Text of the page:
Archive: November 2005

Favorite list (of sorts)

I’m working at Waterloo Records again for the holiday season, and a year-end tradition is the Employees’ Top 10 Picks. I haven’t kept a running list this year — apathy, go figure — but with a deadline looming for submission, I figure I may as well take a stab at making one.

Here goes.

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That kind of protection would make a lousy prophyllactic

I looked over the list of Sony titles with XCP, and the only title I would have considered getting is The Bad Plus (which I didn’t.) I guess I don’t fit the profile of someone who would put Neil Diamond, Cyndi Lauper and A Static Lullaby up on a sharing network.

Sony Music Japan was not part of the Sony BMG merger, so I don’t think XCP made its way on any Japanese titles. In fact, Sony Music Japan announced more than a year ago it would no longer put copy protection on its releases. If one hand would only listen to what the other hand was saying …

Looking ahead: Dec. 2005-Jan. 2006

It’s been two months since I looked ahead (twice), and most of those releases have now hit shelves. The holiday season is usually slow when it comes to releases — it doesn’t pick up till February and March, as labels gear up for the summer touring seasons. So what’s on the horizon now?

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Bridin Brennan: Eyes of Innocence

To call the Brennans of County Donegal, Ireland, a musical family would be inadequate. Patriarch Leo Brennan was a musician himself before opening a tavern, but his children have found phenomenal success with their careers.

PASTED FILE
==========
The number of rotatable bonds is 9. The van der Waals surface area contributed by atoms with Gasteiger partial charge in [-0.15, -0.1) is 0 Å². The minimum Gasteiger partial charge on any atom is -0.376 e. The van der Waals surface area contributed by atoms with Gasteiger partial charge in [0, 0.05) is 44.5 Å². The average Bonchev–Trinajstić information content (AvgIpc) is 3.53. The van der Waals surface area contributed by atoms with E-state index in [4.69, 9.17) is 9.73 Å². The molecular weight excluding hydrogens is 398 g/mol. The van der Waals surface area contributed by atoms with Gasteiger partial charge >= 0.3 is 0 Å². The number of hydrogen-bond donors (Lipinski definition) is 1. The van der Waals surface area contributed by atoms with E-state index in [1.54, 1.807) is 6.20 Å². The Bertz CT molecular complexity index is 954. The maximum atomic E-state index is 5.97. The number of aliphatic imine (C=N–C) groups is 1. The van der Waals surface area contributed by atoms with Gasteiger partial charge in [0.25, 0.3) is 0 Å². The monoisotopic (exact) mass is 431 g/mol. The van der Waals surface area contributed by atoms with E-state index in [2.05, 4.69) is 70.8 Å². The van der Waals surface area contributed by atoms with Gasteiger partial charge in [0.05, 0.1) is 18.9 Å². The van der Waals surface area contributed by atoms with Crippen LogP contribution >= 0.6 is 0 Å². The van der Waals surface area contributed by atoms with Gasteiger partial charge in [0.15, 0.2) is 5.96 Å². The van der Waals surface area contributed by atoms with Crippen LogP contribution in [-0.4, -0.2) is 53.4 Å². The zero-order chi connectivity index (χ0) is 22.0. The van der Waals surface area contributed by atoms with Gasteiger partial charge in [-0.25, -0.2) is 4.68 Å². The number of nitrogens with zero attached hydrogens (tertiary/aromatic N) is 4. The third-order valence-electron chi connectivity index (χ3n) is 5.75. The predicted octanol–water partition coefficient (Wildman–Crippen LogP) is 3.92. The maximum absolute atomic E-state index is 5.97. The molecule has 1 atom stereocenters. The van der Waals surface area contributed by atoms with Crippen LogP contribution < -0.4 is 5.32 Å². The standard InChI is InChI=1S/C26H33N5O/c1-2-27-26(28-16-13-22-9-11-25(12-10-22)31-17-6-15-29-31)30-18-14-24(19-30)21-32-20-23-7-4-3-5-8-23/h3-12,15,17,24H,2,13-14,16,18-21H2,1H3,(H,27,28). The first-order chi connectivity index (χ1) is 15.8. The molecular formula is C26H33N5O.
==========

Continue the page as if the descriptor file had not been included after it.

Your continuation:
Multi-platinum seller Eithne releases her first album in five years, titled Amarantine, on Nov. 23, 2005. Her siblings in Clannad have been together for three decades, scoring the first Top 5 hit in the UK sung in Irish with “Harry’s Game” back in 1982.

Youngest daughter Bridin Brennan watched as Enya and Clannad became international stars, but instead of following in her siblings footsteps, she decided to become a hairdresser.

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The Arcade Fire: Funeral

In the documentary Fearless Freaks, Jack White of the White Stripes attests to the influence of the Flaming Lips singer Wayne Coyne by saying recent bands are ripping off his singing style.

White didn’t name any names, but Win Butler of The Arcade Fire could certainly be a candidate. Personally, the first name I thought of when I heard Butler sing was David Byrne of Talking Heads.

That immediate recognition at first didn’t warm me up to Funeral, the band’s debut album. But the sheer ferocity of the performance on this album is enough to shut anyone up.

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